January 22, 2012

New bill would classify ethanol derived from coal & natural gas as 'renewable resource'

Six members of the House of Representatives introduced a bill on Wednesday that would include ethanol produced by nontraditional means, such as coal- and gas-derived ethanol, in the federal renewable fuels mandate.

Ethanol derived from petroleum-based sources would be competing in a market currently dominated by corn-derived ethanol. Other biofuels have been slow to reach commercial viability, and some of the most promising next-generation fuels have yet to even leave the laboratory, so demand for new sources of ethanol has climbed higher and higher.
The bill has been condemned by an ethanol trade group, the Renewable Fuels Association, which said that “there is nothing renewable about fossil fuels and they have no place in national renewable energy policy.” The bill is also likely to draw the ire of environmental groups, many of which oppose the use of ethanol as well because of the environmental impact of industrial farming and the carbon footprint of the fuel.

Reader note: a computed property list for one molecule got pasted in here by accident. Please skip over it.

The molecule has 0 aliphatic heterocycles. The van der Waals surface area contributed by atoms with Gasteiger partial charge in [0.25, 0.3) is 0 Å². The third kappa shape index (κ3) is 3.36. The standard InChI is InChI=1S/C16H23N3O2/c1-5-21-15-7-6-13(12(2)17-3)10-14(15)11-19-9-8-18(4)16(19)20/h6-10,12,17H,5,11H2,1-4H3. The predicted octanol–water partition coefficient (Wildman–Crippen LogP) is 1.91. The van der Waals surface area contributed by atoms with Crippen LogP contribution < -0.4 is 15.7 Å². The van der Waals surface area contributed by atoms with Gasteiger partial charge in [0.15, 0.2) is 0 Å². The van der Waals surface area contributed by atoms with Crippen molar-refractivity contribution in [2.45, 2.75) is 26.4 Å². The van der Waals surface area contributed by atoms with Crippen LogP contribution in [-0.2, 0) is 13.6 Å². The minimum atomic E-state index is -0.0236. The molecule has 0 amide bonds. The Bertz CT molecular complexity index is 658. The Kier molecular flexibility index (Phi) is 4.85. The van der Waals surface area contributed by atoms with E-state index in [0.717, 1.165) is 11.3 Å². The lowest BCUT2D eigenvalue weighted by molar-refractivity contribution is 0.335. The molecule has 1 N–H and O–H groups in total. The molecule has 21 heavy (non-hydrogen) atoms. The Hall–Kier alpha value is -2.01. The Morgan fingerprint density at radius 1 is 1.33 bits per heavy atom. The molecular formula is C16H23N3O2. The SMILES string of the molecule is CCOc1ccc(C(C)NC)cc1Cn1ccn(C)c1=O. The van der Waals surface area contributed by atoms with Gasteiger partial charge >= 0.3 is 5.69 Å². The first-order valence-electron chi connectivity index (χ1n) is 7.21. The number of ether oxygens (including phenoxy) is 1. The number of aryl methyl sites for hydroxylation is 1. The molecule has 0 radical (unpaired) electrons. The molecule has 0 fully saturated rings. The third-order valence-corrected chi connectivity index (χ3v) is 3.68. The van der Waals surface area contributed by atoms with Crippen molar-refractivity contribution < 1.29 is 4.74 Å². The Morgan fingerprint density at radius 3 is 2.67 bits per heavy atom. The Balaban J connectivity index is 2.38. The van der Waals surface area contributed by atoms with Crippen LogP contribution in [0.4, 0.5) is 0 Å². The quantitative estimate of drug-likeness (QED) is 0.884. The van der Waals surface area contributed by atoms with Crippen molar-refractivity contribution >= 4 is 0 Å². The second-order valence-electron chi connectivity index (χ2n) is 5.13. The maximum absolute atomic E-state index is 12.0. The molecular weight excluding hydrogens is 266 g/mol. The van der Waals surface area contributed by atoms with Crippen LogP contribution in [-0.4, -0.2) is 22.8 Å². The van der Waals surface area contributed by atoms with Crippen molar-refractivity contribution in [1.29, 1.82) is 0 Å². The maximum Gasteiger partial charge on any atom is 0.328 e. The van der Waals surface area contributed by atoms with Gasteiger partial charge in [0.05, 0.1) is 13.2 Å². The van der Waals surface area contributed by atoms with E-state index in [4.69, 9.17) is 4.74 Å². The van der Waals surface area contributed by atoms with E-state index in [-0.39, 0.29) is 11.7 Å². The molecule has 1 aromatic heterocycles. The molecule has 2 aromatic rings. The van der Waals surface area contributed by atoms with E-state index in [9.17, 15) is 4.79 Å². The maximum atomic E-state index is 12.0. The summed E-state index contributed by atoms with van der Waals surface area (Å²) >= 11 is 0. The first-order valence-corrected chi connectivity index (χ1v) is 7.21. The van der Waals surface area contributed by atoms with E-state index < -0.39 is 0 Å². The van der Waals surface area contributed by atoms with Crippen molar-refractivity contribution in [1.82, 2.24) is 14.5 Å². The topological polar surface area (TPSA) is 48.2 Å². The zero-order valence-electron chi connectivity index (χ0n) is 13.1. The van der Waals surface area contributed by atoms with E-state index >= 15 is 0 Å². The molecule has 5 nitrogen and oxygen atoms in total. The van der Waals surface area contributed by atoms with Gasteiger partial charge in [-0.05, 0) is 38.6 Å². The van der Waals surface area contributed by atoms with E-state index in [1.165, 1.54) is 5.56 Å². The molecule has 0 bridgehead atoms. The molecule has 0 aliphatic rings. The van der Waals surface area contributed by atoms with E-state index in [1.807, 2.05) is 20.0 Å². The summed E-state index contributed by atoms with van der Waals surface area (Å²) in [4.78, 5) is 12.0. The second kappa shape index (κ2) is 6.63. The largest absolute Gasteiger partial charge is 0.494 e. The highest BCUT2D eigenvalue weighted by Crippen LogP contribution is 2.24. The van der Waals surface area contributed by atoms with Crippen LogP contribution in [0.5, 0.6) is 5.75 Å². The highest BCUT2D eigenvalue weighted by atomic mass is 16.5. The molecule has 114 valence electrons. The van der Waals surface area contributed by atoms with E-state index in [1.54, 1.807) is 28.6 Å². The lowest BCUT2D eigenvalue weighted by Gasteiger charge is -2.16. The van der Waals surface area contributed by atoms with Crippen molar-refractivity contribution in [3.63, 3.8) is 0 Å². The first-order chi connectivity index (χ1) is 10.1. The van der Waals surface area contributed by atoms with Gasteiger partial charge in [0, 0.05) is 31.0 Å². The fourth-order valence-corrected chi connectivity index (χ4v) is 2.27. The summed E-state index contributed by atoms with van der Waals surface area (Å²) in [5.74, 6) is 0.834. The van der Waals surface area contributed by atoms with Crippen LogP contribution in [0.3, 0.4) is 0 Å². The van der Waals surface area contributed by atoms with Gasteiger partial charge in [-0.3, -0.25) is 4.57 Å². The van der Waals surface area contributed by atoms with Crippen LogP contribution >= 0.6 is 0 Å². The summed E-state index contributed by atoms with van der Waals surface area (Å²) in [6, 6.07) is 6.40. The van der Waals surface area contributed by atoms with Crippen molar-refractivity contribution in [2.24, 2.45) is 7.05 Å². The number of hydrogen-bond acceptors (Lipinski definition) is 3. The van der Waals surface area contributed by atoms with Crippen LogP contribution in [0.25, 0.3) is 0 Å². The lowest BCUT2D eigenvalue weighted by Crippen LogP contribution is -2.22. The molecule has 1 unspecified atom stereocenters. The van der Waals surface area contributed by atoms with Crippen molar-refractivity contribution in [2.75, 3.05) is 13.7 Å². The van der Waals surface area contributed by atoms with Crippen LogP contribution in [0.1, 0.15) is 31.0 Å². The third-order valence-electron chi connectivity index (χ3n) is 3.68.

Support for the bill has come from the National Cattlemen’s Beef Association, the National Chicken Council, and the Grocery Manufacturer’s Association. Prior to the rapid increase in the use of corn-derived ethanol, the majority of America’s corn crop went to feeding livestock, but now 40% of America’s corn is used to make ethanol. Use of ethanol from petroleum-based sources could lessen the demand for corn.

Meanwhile, another bill is pending in the House which would reduce the federal renewable fuel mandate when corn supplies are low. As it stands, the Renewable Fuel Standard mandates the use of 13.2 billion gallons of alternative fuels this year, most of which will be corn-derived ethanol.


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